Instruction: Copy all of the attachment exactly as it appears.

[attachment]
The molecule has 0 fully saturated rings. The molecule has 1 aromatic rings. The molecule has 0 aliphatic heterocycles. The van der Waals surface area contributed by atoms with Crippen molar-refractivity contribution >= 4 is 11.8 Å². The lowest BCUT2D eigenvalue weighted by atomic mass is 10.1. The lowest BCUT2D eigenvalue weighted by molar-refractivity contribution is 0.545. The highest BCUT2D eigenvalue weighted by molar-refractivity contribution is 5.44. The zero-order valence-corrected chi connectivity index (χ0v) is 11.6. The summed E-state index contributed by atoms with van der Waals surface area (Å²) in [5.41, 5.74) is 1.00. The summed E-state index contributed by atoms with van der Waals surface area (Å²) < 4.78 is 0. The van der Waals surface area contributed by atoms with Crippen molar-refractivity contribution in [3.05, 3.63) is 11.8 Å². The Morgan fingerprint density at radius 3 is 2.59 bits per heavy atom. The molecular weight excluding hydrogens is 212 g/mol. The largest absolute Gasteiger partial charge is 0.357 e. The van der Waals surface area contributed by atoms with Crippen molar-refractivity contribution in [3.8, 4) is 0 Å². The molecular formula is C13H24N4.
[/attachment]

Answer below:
The molecule has 0 fully saturated rings. The molecule has 1 aromatic rings. The molecule has 0 aliphatic heterocycles. The van der Waals surface area contributed by atoms with Crippen molar-refractivity contribution >= 4 is 11.8 Å². The lowest BCUT2D eigenvalue weighted by atomic mass is 10.1. The lowest BCUT2D eigenvalue weighted by molar-refractivity contribution is 0.545. The highest BCUT2D eigenvalue weighted by molar-refractivity contribution is 5.44. The zero-order valence-corrected chi connectivity index (χ0v) is 11.6. The summed E-state index contributed by atoms with van der Waals surface area (Å²) in [5.41, 5.74) is 1.00. The summed E-state index contributed by atoms with van der Waals surface area (Å²) < 4.78 is 0. The van der Waals surface area contributed by atoms with Crippen molar-refractivity contribution in [3.05, 3.63) is 11.8 Å². The Morgan fingerprint density at radius 3 is 2.59 bits per heavy atom. The molecular weight excluding hydrogens is 212 g/mol. The largest absolute Gasteiger partial charge is 0.357 e. The van der Waals surface area contributed by atoms with Crippen molar-refractivity contribution in [3.8, 4) is 0 Å². The molecular formula is C13H24N4.